Even blas� Atlanta was beginning to gasp over Henry Aaron. After he hit homers 695 and 696 against New York The Atlanta Constitution described Aaron's quest as "perhaps the greatest sports story of this age." For his part Aaron was helping his team in several ways. He gave a hitting tip to Paul Casanova, who homered to beat Philadelphia. Later Aaron hit No. 697, and the Braves' attack bristled with 21 hits in a 15-6 rout of Montreal. Dusty Baker hit .520 for the week.
Los Angeles rebounded smartly from a six-game losing streak, taking five of six. Don Sutton, Andy Messersmith and Tommy John won complete games while Willie Davis, angered over being left off the All-Star team, hit .370. "There's too much sentimentality involved," he fumed. "It's more or less a popularity contest."
San Francisco's Bobby Bonds, who also may not have enough votes to start in the NL outfield, conceivably could win the batting triple crown—and as a leadoff hitter. "Leading off, I come to bat more times and occasionally in the late innings when a pinch hitter replaces the pitcher, the leadoff spot becomes cleanup," he said. Just about everyone was cleaning up on the Astros—in 17 consecutive games against losing teams they are 6-11. Pitcher Don Wilson lost his 10th during Houston's 3-4 week and charged into the Philadelphia stands after some brotherly lovers.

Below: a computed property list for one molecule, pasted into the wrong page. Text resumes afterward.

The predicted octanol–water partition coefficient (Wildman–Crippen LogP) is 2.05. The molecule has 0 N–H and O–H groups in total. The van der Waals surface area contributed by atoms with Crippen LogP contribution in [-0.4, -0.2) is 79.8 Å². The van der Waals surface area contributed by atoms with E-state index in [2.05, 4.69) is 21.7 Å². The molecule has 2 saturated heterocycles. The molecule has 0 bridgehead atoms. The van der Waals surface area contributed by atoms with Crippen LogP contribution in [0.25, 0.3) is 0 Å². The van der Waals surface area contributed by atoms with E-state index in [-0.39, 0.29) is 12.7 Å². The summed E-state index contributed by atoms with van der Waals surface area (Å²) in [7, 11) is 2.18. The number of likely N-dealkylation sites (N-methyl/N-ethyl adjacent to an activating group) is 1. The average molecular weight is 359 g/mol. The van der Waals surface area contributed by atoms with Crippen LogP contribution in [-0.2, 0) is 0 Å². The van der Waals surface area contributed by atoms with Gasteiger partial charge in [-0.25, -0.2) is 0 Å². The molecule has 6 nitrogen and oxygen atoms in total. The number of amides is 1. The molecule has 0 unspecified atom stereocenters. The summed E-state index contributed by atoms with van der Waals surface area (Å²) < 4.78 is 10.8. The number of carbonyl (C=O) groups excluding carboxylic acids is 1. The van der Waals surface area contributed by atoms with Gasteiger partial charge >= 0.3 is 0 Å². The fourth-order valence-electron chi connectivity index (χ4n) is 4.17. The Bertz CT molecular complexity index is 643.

San Diego Manager Don Zimmer's book has some unusual pages. He let Pitcher Randy Jones bat with the bases loaded and the Padres trailing by one run in the sixth. Two innings later he had Dwain Anderson, a .136 hitter, lay down a suicide squeeze. Yet the moves worked ( Jones stayed in to win and Anderson bunted well) and San Diego beat the Cubs 4-2. Cincinnati's Jack Billingham threw a four-hitter and a two-hitter, the latter for his 13th win on Friday the 13th. With Roger Nelson, Gary Nolan and Joe Hague returning from injuries after the All-Star break, there were omens of better days to come.
LA 58-34 SF 51-41 CIN 50-41 HOUS 49-46 ATL 43-51 SD 31-59